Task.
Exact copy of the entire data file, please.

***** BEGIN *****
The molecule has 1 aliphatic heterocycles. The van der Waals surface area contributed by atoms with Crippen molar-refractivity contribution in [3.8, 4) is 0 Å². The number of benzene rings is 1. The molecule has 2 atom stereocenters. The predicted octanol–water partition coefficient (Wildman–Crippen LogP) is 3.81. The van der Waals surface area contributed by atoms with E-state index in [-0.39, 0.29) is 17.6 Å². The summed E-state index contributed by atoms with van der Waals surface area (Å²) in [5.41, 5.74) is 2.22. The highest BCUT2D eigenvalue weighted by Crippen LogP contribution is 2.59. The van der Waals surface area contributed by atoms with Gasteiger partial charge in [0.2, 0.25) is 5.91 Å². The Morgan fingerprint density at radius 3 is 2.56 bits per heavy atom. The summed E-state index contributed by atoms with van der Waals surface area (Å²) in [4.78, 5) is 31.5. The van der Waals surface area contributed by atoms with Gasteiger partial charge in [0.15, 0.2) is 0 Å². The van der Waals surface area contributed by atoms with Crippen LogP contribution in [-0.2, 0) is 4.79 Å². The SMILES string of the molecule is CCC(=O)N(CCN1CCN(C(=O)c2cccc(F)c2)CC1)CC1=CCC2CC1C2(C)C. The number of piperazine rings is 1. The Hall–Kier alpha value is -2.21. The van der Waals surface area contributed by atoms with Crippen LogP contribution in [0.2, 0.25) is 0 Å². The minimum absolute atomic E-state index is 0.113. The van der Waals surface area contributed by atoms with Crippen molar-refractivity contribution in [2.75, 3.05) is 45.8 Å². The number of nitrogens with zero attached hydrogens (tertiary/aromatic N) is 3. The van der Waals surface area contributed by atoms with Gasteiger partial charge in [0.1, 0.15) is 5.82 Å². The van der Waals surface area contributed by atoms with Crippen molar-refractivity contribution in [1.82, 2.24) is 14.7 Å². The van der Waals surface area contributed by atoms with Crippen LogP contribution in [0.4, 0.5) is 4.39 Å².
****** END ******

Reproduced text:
The molecule has 1 aliphatic heterocycles. The van der Waals surface area contributed by atoms with Crippen molar-refractivity contribution in [3.8, 4) is 0 Å². The number of benzene rings is 1. The molecule has 2 atom stereocenters. The predicted octanol–water partition coefficient (Wildman–Crippen LogP) is 3.81. The van der Waals surface area contributed by atoms with E-state index in [-0.39, 0.29) is 17.6 Å². The summed E-state index contributed by atoms with van der Waals surface area (Å²) in [5.41, 5.74) is 2.22. The highest BCUT2D eigenvalue weighted by Crippen LogP contribution is 2.59. The van der Waals surface area contributed by atoms with Gasteiger partial charge in [0.2, 0.25) is 5.91 Å². The Morgan fingerprint density at radius 3 is 2.56 bits per heavy atom. The summed E-state index contributed by atoms with van der Waals surface area (Å²) in [4.78, 5) is 31.5. The van der Waals surface area contributed by atoms with Gasteiger partial charge in [0.15, 0.2) is 0 Å². The van der Waals surface area contributed by atoms with Crippen LogP contribution in [-0.2, 0) is 4.79 Å². The SMILES string of the molecule is CCC(=O)N(CCN1CCN(C(=O)c2cccc(F)c2)CC1)CC1=CCC2CC1C2(C)C. The number of piperazine rings is 1. The Hall–Kier alpha value is -2.21. The van der Waals surface area contributed by atoms with Crippen LogP contribution in [0.2, 0.25) is 0 Å². The minimum absolute atomic E-state index is 0.113. The van der Waals surface area contributed by atoms with Crippen molar-refractivity contribution in [2.75, 3.05) is 45.8 Å². The number of nitrogens with zero attached hydrogens (tertiary/aromatic N) is 3. The van der Waals surface area contributed by atoms with Gasteiger partial charge in [0.1, 0.15) is 5.82 Å². The van der Waals surface area contributed by atoms with Crippen molar-refractivity contribution in [1.82, 2.24) is 14.7 Å². The van der Waals surface area contributed by atoms with Crippen LogP contribution in [0.4, 0.5) is 4.39 Å².